The 20th anniversary of diplomatic relations between Russia and Israel will be celebrated next year. Twenty years is not a long time, but I would like to emphasize that we are talking about a resumption of relations. The first relations were established in 1948, when the Soviet Union played a key part in the recognition of the State of Israel.
History does not move in a straight line. There have been twists and turns in Russia’s relations with Israel, each connected with the swinging of the political pendulum and with complicated internal processes in both countries. The main thing we can point out today, 20 years after the resumption, is that these relations are on the up and up, as parliamentarians ensure a legislative foundation of bilateral cooperation.
In light of the date, we can think about the prospects of cooperation from the parliamentary point of view. I would like to stress that Russian-Israeli relations have obtained a positive dynamic and have gained content in every sphere.
We pay high tribute to the significance of intensive and open dialogue between our leaders. It allows a good level of coordination between Russia and Israel on a number of key problems involving global policy.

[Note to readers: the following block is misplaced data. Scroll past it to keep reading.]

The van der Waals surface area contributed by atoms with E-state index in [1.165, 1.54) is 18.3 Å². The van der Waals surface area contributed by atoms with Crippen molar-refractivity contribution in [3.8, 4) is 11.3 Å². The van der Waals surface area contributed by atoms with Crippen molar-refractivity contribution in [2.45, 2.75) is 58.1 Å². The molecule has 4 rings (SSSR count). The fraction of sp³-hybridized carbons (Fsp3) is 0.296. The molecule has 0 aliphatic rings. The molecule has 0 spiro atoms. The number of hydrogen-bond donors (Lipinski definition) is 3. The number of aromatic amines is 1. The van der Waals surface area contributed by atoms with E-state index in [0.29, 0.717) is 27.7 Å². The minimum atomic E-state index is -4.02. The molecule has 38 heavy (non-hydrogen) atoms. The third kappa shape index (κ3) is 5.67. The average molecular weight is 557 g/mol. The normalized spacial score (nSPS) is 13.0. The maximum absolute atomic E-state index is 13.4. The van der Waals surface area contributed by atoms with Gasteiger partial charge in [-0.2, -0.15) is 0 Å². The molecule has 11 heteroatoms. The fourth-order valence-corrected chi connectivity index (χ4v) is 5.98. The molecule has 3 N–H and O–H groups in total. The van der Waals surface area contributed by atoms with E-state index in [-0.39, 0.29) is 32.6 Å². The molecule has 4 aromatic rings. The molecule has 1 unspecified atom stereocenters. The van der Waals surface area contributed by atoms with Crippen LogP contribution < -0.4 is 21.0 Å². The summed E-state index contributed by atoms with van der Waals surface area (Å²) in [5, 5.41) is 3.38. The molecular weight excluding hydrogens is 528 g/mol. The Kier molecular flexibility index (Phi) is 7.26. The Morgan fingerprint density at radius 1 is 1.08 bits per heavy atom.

The Middle East settlement is an important subject of bilateral dialogue. Russia still intends to make a positive contribution to the achievement of a comprehensive, fair and long-term settlement of the Arab-Israeli conflict. At the same time, we are about to act through the Quartet of international mediators and through bilateral contacts with Israel and other interested parties.
It is necessary to recall that the resumption of diplomatic relations between our countries coincides with the beginning of the Madrid peace process in the Middle East, in which our country played an important role as co-sponsor.
We are ready to use our experience to break the present deadlock regarding settlements. We hold a great interest in peace in the Middle East, located in immediate proximity to Russian territory. But achieving this lifelong goal depends on Israel and the Palestinian Authority.
I also think that parliamentarians of our countries, with great opportunities to influence public opinion, can do a lot to change the political and psychological climate.
Counterterrorism is the other important direction of our cooperation. This subject is particularly meaningful for Russia and Israel. We should share experiences between Russian and Israeli special services in the sphere of anti-terrorist activities, including use of up-to-date technical data.
Cooperation in the humanitarian sphere has also been developing positively. I mean cultural exchanges, tourism and personal contacts. The opening of the Russian Cultural Center in Tel Aviv in 2007 helped a lot, as did the signing of a reciprocal agreement in 2008 canceling visa requirements between Russia and Israel.
IN THE past two years, Russian-Israeli economic cooperation has suffered from the world economic crisis, but this is a temporary matter. The main thing is that we have to show the practical opportunities and potential of cooperation to the fullest extent. I am sure that the future of our economic relations has to be connected not only with traditional ways, (although they are very important), but with hi-tech too.